© 2008 Janice Harayda. All rights reserved.

June 20, 2008

Great Low- or No-Cost Outdoor Activities You Can Do With a Child

Filed under: How to,Nonfiction,Paperbacks — 1minutebookreviewswordpresscom @ 11:31 pm
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365 Outdoor Activities You Can Do With Your Child. By Steve and Ruth Bennett. Adams Media, 430 pp., $7.95, paperback.

365 TV-Free Activities You Can Do With Your Child: Plus 50 All-New Bonus Activities. By Steven J. Bennett and Ruth Bennett. Adams Media, 512 pp, $8.95 paperback.

By Janice Harayda

Want to keep a child away from the television set this summer and involved in activities that are stimulating and fun? Steve and Ruth Bennett are your friends. Maybe — depending on how desperate you are — your best friends.

The Bennetts have written two terrific books packed with ideas so simple you may wonder why you didn’t think of them on your own: 365 Outdoor Activities You Can Do With Your Child and 365 TV-Free Activities You Can Do With Your Child www.adamsmediastore.com/product/814/16. The second book is easier to find than the first, but both are widely available in libraries. And each describes hundreds of no- or low-cost, TV-free activities for ages 3 and up in a paperback small enough to fit into a purse or glove compartment.

Part of the appeal of these books is that they describe many activities that would appeal to a variety of ages (including, in some cases, teenagers). Their “Acorn Toss,” for example, is a variation on horseshoes, scaled down so that all ages can enjoy taking part.

Here are three suggestions from 365 Outdoor Activities You Can Do With Your Child that will give you an idea of the kinds of diversions the Bennetts recommend in both books:

Acorn Toss. Can’t take children’s favorite games with you on a trip? Use acorns, walnuts or pine cones for sports games, the Bennetts suggest. One of the easiest games begins with gathering a handful of acorns or nuts: “One person tosses his or her acorn from an official throwing point, marked by a line in the ground or a stick. The other players then toss their acorns, trying to come as close as possible without touching the acorn.”

Invent a Constellation. On a starry night, ask children what they see in the way of people, animals, objects, and more. Make up alternate names for constellations — “Meatball Minor,” “Pancake Major,” “Aunt Jane’s Earlobe” — and tell stories about them. “Sound silly?” the Bennetts ask. “Remember, they actually did name one galaxy the Milky Way.”

Water Writing. Write with “disappearing ink” – water – on a sidewalk, driveway, or patio. Fill a bucket or pan with water, and “write” with a paintbrush, roller or broom. The Bennetts recommend that you tailor your writing to a child’s age For prereaders, paint letters, numbers or shapes of familiar objects. For readers, write words or messages. “On a hot sunny day, the object is for your child to guess the picture or message before the water evaporates.” To conserve save, use “waste water” from a wading pool or rainwater collected in a bucket.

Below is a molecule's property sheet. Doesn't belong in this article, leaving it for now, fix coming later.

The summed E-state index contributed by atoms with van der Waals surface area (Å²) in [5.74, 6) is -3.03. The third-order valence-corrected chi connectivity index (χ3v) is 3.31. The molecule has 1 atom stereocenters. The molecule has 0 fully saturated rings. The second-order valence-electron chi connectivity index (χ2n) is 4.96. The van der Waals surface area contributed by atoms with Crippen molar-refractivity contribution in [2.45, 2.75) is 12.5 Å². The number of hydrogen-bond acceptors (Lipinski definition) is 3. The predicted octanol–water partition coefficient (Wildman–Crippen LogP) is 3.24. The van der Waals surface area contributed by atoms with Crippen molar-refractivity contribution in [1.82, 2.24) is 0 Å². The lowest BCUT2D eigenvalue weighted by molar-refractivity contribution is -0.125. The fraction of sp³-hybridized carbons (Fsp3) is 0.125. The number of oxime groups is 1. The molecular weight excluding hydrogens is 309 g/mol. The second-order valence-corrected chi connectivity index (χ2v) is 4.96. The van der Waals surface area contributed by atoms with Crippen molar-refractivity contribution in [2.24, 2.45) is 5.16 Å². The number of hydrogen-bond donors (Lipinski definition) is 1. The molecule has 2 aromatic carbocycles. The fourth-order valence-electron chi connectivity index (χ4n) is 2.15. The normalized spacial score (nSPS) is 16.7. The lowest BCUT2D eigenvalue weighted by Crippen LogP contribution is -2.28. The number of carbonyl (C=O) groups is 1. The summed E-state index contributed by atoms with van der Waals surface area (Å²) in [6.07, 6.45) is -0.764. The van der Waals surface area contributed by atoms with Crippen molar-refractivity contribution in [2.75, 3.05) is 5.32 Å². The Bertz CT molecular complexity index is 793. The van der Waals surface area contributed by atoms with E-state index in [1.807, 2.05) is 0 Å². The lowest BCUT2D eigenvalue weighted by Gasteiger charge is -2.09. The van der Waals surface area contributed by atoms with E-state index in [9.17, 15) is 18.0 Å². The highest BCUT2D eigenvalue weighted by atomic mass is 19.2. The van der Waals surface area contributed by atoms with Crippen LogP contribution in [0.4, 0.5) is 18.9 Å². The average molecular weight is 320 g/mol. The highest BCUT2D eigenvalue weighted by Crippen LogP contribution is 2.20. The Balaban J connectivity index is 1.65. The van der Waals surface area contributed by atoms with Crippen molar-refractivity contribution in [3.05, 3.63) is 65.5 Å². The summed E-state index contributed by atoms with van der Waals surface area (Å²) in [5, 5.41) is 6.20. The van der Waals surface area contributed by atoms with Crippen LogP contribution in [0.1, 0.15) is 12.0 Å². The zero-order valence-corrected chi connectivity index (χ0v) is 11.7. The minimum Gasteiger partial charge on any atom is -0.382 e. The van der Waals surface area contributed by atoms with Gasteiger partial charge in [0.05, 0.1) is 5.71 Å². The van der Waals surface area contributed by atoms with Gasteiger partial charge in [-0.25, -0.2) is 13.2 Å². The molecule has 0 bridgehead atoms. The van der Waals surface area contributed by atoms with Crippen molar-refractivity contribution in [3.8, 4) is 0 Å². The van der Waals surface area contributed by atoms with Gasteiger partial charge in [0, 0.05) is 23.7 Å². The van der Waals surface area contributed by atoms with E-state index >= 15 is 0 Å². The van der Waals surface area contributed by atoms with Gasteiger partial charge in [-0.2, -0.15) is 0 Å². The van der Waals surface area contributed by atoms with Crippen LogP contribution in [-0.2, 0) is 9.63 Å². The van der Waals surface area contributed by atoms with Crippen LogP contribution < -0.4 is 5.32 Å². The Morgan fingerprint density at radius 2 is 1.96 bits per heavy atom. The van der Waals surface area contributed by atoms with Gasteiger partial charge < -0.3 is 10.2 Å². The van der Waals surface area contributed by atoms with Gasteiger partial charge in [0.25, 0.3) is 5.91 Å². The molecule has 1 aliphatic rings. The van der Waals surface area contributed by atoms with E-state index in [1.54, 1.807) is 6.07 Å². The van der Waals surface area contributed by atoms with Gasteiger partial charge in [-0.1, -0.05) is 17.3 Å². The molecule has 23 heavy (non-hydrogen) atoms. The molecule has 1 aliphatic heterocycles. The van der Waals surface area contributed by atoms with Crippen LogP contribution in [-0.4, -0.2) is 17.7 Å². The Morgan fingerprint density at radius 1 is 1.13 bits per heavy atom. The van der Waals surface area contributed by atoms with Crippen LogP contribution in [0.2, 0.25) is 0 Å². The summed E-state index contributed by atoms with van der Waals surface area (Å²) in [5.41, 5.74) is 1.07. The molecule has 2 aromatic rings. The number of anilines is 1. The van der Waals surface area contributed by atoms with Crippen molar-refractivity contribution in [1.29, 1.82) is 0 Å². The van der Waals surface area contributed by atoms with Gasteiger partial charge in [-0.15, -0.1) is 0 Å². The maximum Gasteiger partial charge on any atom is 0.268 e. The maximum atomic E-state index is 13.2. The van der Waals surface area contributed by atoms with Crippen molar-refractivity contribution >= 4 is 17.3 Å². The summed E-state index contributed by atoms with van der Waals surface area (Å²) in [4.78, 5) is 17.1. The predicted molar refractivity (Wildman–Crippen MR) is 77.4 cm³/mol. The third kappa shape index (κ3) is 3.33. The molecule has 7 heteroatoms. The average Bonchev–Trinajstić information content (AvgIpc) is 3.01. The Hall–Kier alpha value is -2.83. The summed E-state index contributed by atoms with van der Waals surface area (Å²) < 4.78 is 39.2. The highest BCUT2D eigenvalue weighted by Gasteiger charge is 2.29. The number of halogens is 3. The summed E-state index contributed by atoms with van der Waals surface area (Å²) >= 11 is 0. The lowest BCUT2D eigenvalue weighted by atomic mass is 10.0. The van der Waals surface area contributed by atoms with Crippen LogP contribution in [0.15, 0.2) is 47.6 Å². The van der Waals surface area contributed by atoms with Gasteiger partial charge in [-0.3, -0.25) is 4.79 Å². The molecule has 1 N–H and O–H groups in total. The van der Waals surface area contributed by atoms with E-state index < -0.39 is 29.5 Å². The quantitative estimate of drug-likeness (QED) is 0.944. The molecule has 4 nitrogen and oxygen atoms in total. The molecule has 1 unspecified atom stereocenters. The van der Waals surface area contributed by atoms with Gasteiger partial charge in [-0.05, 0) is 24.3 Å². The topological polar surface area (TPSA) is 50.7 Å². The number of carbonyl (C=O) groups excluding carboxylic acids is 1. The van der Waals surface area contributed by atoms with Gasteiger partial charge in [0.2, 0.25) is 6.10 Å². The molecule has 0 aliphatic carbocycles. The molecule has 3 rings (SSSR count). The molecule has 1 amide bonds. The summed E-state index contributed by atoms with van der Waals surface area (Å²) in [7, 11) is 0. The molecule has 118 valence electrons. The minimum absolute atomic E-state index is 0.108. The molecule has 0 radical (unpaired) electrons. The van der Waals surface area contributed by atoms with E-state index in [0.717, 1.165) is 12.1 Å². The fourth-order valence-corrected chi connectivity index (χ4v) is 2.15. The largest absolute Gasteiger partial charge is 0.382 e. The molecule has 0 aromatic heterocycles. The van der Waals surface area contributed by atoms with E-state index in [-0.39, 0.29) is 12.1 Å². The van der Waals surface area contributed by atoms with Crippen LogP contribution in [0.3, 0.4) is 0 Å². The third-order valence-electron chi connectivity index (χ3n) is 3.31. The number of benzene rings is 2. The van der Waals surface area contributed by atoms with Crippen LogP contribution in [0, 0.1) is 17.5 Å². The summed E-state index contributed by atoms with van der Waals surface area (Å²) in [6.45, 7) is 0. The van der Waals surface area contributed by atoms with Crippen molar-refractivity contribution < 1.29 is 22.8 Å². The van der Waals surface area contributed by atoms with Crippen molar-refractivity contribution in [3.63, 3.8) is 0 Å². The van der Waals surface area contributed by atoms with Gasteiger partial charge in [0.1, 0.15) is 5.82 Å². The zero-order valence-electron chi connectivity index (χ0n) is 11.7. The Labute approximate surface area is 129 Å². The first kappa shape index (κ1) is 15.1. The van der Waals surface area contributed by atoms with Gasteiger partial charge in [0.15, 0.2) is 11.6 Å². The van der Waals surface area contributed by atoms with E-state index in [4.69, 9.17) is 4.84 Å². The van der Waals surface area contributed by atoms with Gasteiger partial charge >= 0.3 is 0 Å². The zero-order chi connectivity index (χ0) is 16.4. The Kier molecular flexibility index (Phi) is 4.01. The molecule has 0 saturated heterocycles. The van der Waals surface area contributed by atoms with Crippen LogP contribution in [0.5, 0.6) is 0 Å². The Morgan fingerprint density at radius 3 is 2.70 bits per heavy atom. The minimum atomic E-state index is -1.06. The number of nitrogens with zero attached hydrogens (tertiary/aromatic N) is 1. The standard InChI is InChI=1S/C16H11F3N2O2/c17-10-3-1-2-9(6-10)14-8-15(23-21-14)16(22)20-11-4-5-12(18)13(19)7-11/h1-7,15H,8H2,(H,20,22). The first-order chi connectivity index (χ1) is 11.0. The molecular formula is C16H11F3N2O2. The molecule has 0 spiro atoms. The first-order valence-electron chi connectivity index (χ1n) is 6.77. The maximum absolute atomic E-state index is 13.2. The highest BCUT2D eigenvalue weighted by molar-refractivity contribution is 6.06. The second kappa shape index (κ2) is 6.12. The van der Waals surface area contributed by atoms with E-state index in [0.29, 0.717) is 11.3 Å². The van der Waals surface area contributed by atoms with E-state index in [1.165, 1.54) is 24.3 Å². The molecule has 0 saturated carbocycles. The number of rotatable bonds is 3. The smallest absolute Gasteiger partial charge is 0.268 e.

As these activities suggest, the Bennetts’ books could inspire not just parents but for grandparents or aunts and uncles who expect visits from children soon.

© 2008 Janice Harayda. All rights reserved.

June 18, 2008

Holly Peterson’s Bad Sex Scenes Are Back in the New Paperback Edition of ‘The Manny’

How bad are the sex scenes in Holly Peterson’s The Manny? Let’s just say that one begins with “Now she was on her knees …” and ends with “like a fire hose in her expensive mouth.” What if you’re tempted to buy The Manny (Dial, 368 pp., $12), anyway, now that the novel is out in paperback? Maybe you know it involves a Park Avenue mother who hires a male nanny for her 9-year-old son. And you think: With that catchy premise, how bad could it be? Here’s a sample line of dialogue: “We’re in the modern era, baby, you spoiled, Jurassic, archaic, Waspy piece of petrified wood!” (And, yes, that comes from a character we’re supposed to like.) Lines like that one earned the novel a spot on the shortlist for the 2008 Delete Key Awards for the year’s worst writing in books. You’ll find others in a review and Totally Unauthorized Reading Group Guide to The Manny, published in separate posts on June 26, 2007 oneminutebookreviews.wordpress.com/2007/06/26/.

© 2008 Janice Harayda. All rights reserved.
www.janiceharayda.com

June 16, 2008

Tina Brown’s ‘The Diana Chronicles': Now in Paperback

Diana Spencer was nine years old when her father sent her to a boarding school where she won “perhaps the most endearing airhead award ever: the prize for best-kept guinea pig.” With such sharp observations, Tina Brown comes close to pulling a rabbit out of a diamond tiara in The Diana Chronicles (Broadway, 576 pp., $15.95, paperback). Brown tells us little that hasn’t been said by others about Diana’s character and motivations. And what she says often comes from sources that are unnamed or so dubious that they might not have made it past the fact-checkers at Vanity Fair or The New Yorker, magazines she used to edit. But The Diana Chronicles is far better than earlier biographies by Andrew Morton, Lady Colin Campbell and others – not just because it is livelier and more comprehensive but because Brown finds the middle ground between axe-grinding and hagiography. Click here to read a full review of the book oneminutebookreviews.wordpress.com/2007/07/09/.

(c) 2008 Janice Harayda. All rights reserved.

www.Janiceharayda.com